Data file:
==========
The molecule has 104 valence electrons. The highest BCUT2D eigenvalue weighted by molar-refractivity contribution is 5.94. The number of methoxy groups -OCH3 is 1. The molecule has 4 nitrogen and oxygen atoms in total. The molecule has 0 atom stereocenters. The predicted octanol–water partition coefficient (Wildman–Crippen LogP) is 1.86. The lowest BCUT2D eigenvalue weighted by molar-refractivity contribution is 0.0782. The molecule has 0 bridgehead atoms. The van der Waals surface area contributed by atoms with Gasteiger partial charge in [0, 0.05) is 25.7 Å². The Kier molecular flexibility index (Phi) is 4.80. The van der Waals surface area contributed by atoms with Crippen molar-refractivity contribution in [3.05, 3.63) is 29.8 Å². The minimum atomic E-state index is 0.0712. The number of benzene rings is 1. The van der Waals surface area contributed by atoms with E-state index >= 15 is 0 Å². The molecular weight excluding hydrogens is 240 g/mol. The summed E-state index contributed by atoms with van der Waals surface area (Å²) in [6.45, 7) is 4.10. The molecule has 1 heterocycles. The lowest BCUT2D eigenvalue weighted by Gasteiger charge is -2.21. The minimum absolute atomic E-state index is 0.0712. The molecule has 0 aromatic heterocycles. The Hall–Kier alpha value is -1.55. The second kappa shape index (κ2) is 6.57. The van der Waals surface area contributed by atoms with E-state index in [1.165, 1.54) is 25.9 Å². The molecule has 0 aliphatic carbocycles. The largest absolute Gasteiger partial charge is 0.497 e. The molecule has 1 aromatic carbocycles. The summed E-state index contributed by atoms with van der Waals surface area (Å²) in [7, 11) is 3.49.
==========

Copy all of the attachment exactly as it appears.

The molecule has 104 valence electrons. The highest BCUT2D eigenvalue weighted by molar-refractivity contribution is 5.94. The number of methoxy groups -OCH3 is 1. The molecule has 4 nitrogen and oxygen atoms in total. The molecule has 0 atom stereocenters. The predicted octanol–water partition coefficient (Wildman–Crippen LogP) is 1.86. The lowest BCUT2D eigenvalue weighted by molar-refractivity contribution is 0.0782. The molecule has 0 bridgehead atoms. The van der Waals surface area contributed by atoms with Gasteiger partial charge in [0, 0.05) is 25.7 Å². The Kier molecular flexibility index (Phi) is 4.80. The van der Waals surface area contributed by atoms with Crippen molar-refractivity contribution in [3.05, 3.63) is 29.8 Å². The minimum atomic E-state index is 0.0712. The number of benzene rings is 1. The van der Waals surface area contributed by atoms with E-state index >= 15 is 0 Å². The molecular weight excluding hydrogens is 240 g/mol. The summed E-state index contributed by atoms with van der Waals surface area (Å²) in [6.45, 7) is 4.10. The molecule has 1 heterocycles. The lowest BCUT2D eigenvalue weighted by Gasteiger charge is -2.21. The minimum absolute atomic E-state index is 0.0712. The molecule has 0 aromatic heterocycles. The Hall–Kier alpha value is -1.55. The second kappa shape index (κ2) is 6.57. The van der Waals surface area contributed by atoms with E-state index in [1.165, 1.54) is 25.9 Å². The molecule has 0 aliphatic carbocycles. The largest absolute Gasteiger partial charge is 0.497 e. The molecule has 1 aromatic carbocycles. The summed E-state index contributed by atoms with van der Waals surface area (Å²) in [7, 11) is 3.49.